OCC: Modernize the banking regulatory perimeter on Bank-Fintech – Technology partnerships

United States: OCC: Modernize the banking regulatory perimeter on Bank-Fintech partnerships

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Based on his remarks to the Blockchain Association and the American Fintech Council earlier this month, the Acting Comptroller of the Currency Michael J. Hsu released a statement on November 16 to the Fifth Annual Fintech Conference from the Federal Reserve Bank of Philadelphia (we discussed the previous remarks in a previous Consumer Finance & FinTech blog post here). As in his previous statement, Hsu points out that the rapidly growing FinTech industry and crypto companies, which currently lie outside the so-called banking regulatory perimeter, should be proactively regulated and supervised in order to avoid a another 2008-type financial crisis. In particular, Hsu calls for the regulation of non-banks and fintechs that “apparently provide the full range of banking and investment services, including in cryptocurrencies, with the convenience of the technology”. Hsu states that “[t]These fintechs bring together the three pillars of banking [by taking deposits,
making loans, and facilitating payments] synthetically, outside the banking regulatory perimeter “or what he qualifies as” synthetic bank “.

In its statement, Hsu also specifies that the regulatory scope must take into account not only the activities, but also the nature of bank-FinTech partnerships “which allow fintechs to offer banking services to customers” where “customers are often unable to. distinguish between providers “. “Hsu says that” for some, these partnerships are just ‘charter rental’ agreements, which allow fintechs to bypass a multitude of rules at the expense of customer protection, safety and soundness. banks. ” Thus, Hsu states “that modernizing the banking regulatory perimeter cannot be accomplished by simply defining the activities that constitute ‘doing banking’, but will also likely require determining what is acceptable in a bank-fintech relationship.”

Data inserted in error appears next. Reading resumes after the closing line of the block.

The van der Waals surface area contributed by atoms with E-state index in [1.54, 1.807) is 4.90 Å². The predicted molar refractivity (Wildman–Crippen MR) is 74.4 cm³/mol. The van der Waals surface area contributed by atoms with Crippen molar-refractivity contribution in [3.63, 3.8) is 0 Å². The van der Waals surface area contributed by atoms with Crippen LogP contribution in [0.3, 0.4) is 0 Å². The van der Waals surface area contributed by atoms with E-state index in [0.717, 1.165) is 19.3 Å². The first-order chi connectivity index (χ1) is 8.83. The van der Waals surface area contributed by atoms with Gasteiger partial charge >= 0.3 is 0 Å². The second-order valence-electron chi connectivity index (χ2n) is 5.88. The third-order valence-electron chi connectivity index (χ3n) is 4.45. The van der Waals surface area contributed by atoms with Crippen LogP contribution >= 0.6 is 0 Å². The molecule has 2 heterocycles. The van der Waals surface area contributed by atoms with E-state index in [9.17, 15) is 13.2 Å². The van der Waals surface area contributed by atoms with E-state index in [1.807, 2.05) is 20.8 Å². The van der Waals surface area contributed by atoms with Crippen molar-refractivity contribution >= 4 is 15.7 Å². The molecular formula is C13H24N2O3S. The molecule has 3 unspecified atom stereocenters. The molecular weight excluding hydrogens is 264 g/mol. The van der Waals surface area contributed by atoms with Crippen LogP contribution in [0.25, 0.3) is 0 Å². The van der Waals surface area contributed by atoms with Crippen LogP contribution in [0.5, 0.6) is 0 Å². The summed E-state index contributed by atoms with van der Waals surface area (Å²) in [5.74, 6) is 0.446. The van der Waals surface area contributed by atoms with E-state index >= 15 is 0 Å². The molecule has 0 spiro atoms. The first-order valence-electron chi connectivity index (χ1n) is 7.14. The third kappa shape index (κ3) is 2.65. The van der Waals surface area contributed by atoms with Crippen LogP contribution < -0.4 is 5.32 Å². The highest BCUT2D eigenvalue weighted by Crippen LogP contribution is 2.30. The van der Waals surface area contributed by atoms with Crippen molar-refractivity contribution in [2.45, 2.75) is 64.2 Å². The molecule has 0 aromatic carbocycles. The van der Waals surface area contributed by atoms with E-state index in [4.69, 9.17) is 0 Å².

Put into practice : This week’s remarks continue to point to increased regulatory oversight of banking-FinTech partnerships. A bank considering a FinTech partnership should be aware of the in-depth due diligence that regulators expect from a bank before initiating a FinTech, as well as the number of risks such a partnership poses to the bank. At a minimum, regulators may wish to verify that banks (i) have conducted an assessment to identify the risks inherent in the proposed activity and developed a plan to manage those risks; and (ii) ensured that each FinTech they seek to engage has maintained the operational capacity, required infrastructure, financial viability, demonstrated commitment to regulatory compliance and subject matter expertise to deliver the outsourced banking services envisaged under the partnership.

Likewise, a FinTech firm seeking to partner with a bank should ensure that it has the risk-oriented policies, procedures, programs and regulatory information that banks and regulators expect it to prepare. and maintain. As the regulatory framework continues to take shape for synthetic banking services, in the meantime, banks and FinTechs should not lose sight of their regulatory obligations (we discussed the increased focus on fintech partnerships in a previous Consumer Finance & FinTech blog post here).

The content of this article is intended to provide a general guide on the subject. Specialist advice should be sought regarding your particular situation.

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